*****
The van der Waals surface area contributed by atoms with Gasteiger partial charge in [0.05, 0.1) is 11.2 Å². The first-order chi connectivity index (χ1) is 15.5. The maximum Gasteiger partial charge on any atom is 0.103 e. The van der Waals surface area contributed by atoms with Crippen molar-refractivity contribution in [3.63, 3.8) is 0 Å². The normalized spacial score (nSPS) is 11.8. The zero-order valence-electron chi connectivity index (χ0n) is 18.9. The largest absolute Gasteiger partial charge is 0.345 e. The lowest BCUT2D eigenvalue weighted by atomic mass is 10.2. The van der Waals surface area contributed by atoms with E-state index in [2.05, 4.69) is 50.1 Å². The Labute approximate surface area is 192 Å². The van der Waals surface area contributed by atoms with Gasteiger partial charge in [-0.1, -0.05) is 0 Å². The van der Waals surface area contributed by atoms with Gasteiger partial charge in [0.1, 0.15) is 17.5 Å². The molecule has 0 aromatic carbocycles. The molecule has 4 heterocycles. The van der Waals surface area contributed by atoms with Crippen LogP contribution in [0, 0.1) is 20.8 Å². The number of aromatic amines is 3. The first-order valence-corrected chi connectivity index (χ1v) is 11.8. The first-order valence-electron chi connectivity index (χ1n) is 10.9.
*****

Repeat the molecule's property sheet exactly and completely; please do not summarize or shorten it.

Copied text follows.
The van der Waals surface area contributed by atoms with Gasteiger partial charge in [0.05, 0.1) is 11.2 Å². The first-order chi connectivity index (χ1) is 15.5. The maximum Gasteiger partial charge on any atom is 0.103 e. The van der Waals surface area contributed by atoms with Crippen molar-refractivity contribution in [3.63, 3.8) is 0 Å². The normalized spacial score (nSPS) is 11.8. The zero-order valence-electron chi connectivity index (χ0n) is 18.9. The largest absolute Gasteiger partial charge is 0.345 e. The lowest BCUT2D eigenvalue weighted by atomic mass is 10.2. The van der Waals surface area contributed by atoms with E-state index in [2.05, 4.69) is 50.1 Å². The Labute approximate surface area is 192 Å². The van der Waals surface area contributed by atoms with Gasteiger partial charge in [-0.1, -0.05) is 0 Å². The van der Waals surface area contributed by atoms with Gasteiger partial charge in [0.1, 0.15) is 17.5 Å². The molecule has 0 aromatic carbocycles. The molecule has 4 heterocycles. The van der Waals surface area contributed by atoms with Crippen LogP contribution in [0, 0.1) is 20.8 Å². The number of aromatic amines is 3. The first-order valence-corrected chi connectivity index (χ1v) is 11.8. The first-order valence-electron chi connectivity index (χ1n) is 10.9.